We challenge anyone to find sushi of this quality elsewhere in the world at these prices – why Tasmania has the world’s happiest man and why Steve, our resident chef became ‘Beef’ in one blink….
Steve – a fellow chef and devoted food person (but now we call him ‘Beef’ and you’ll find out why if you read on) – and I are on a mission to visit Masaaki Koyoma’s tiny sushi restaurant in Geeveston, a backwater about 45 minutes’ pleasant drive south of Tassie’s capital, Hobart. Masaaki is now famous, having left his home in Japan for a new life in Australia with his Australian wife. Lucky Geeveston was the home they chose, and the site for this humble wonder of an ancient art.
Word of really good food travels. Masaaki is a star – feted around the world and has been visited by some chef greats, including Rick Stein and Tetsuya. So it’s no wonder that when we arrive at his tiny shrine to sushi at noon, having booked two weeks in advance, the queue of the faithful is already 3 deep and snaking out the door into the car park.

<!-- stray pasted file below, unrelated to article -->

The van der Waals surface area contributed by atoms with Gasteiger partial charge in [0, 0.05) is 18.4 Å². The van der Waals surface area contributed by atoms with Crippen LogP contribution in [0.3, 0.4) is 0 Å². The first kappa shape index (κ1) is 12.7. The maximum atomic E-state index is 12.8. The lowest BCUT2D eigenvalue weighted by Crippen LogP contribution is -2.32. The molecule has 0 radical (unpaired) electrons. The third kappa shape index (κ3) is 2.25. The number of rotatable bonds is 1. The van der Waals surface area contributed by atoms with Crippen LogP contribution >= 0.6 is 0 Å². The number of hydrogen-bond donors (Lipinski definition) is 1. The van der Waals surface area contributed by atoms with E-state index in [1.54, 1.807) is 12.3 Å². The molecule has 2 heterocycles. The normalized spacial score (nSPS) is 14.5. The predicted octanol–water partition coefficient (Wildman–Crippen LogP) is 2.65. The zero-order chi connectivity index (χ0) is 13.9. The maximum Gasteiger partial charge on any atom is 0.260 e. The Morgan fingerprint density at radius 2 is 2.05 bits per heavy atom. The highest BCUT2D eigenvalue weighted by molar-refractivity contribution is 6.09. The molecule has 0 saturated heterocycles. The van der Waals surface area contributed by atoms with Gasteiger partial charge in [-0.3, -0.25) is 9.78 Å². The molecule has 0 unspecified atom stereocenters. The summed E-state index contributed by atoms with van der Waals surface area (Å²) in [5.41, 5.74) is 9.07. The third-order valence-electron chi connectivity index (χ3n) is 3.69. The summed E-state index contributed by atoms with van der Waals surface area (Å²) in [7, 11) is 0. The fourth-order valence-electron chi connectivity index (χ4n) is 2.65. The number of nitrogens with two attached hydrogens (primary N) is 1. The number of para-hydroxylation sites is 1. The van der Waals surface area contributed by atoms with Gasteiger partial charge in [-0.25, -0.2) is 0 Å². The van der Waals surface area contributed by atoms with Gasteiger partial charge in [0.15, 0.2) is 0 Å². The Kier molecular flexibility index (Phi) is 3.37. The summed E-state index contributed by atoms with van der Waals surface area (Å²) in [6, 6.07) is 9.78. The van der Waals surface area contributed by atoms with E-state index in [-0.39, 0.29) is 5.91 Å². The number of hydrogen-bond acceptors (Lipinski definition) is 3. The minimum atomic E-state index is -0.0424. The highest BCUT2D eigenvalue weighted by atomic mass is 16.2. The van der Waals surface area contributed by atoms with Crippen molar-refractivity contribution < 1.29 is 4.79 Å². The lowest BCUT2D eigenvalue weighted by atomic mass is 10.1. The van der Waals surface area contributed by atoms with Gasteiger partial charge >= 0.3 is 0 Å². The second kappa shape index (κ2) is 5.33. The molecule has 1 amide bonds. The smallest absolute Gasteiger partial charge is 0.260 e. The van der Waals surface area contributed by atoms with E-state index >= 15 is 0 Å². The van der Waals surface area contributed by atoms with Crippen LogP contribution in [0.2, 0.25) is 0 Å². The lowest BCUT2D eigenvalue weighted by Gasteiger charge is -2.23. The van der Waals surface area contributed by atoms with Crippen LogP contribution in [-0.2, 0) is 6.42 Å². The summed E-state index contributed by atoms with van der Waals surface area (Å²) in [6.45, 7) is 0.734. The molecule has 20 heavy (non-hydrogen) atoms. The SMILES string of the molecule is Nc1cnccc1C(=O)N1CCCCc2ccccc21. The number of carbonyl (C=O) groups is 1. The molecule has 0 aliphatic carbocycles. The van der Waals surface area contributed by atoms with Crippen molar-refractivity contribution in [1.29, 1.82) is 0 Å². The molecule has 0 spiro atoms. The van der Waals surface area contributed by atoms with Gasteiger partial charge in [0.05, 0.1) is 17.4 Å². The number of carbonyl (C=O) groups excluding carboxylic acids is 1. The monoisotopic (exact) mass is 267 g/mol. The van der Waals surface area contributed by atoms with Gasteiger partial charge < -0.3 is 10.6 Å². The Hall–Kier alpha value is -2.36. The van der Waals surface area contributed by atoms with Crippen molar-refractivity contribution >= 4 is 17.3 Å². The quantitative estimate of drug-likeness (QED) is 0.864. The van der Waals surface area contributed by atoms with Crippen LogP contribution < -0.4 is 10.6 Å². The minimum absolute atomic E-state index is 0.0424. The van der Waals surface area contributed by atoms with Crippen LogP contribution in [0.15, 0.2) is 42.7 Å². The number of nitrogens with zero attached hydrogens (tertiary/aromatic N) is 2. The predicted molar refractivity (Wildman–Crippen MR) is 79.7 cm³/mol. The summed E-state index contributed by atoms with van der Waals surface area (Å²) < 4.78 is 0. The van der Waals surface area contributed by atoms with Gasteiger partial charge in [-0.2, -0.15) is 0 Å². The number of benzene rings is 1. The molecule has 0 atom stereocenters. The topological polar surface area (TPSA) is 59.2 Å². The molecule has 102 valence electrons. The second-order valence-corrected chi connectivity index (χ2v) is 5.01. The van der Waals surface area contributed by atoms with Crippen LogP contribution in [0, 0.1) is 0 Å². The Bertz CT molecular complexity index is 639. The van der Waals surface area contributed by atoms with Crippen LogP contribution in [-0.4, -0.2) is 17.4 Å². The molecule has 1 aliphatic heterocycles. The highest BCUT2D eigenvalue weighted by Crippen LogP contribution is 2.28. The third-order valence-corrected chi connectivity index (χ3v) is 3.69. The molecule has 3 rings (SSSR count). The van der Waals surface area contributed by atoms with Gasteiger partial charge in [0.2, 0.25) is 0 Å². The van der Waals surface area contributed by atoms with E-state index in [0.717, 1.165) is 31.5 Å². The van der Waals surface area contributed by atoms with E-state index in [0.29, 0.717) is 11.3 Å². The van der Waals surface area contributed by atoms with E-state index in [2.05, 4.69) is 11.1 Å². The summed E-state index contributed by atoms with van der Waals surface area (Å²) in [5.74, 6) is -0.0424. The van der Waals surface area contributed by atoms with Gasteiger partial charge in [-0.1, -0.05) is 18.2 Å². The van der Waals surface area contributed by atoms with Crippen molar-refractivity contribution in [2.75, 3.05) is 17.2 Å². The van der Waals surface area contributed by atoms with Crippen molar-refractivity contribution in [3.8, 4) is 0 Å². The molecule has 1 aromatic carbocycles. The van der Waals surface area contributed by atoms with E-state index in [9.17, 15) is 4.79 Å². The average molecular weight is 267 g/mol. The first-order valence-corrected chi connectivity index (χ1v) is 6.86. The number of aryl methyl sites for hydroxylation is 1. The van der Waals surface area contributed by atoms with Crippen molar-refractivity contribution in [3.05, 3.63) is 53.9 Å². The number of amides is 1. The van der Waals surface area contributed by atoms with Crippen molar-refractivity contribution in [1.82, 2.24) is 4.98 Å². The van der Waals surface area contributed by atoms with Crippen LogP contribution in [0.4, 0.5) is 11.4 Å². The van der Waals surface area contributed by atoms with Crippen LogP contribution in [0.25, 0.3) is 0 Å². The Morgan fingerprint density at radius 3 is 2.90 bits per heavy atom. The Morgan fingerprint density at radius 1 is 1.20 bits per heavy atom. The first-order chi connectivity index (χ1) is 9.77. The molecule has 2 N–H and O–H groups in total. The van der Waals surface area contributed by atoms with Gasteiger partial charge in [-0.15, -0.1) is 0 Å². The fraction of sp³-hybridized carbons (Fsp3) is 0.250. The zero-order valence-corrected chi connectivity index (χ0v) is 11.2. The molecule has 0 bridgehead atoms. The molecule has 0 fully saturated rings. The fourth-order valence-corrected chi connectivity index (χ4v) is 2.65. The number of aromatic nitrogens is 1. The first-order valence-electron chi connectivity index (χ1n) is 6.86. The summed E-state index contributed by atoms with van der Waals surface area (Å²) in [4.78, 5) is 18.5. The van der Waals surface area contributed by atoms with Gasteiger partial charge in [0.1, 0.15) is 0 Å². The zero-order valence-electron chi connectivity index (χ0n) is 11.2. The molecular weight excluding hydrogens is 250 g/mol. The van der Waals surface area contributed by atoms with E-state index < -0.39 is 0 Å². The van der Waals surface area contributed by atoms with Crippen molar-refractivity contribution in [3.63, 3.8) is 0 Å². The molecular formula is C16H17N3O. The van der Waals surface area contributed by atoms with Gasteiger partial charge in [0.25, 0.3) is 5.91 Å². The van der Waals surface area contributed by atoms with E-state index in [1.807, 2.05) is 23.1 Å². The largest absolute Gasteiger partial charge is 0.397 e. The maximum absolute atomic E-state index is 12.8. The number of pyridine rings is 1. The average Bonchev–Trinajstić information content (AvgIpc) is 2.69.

Beef and I wait obediently in the queue like a couple of idiots until I realize that the queue is for take-away, and there is a tiny T-shaped alcove to the right of the servery that hosts the dine-ins. We move into the shop, and there’s Masaaki, at the back of an open kitchen the size of a shoebox that almost yells precision and preparation. He can see every customer as they file in, and he greets them with warmth and bonhomie. He has one kitchen hand, plus a Japanese lady who looks after the diners, and another Australian lady who serves the take-away customers over a stainless steel cold display cabinet. The space is function itself, and Masaaki presides over his minute kingdom like a benevolent, joyous Buddha.
We find our table ourselves, noting the name scribbled on a torn piece of paper: “Beef”. Ah, yes, Steve – sounds like, looks like… Bwaaahaaha!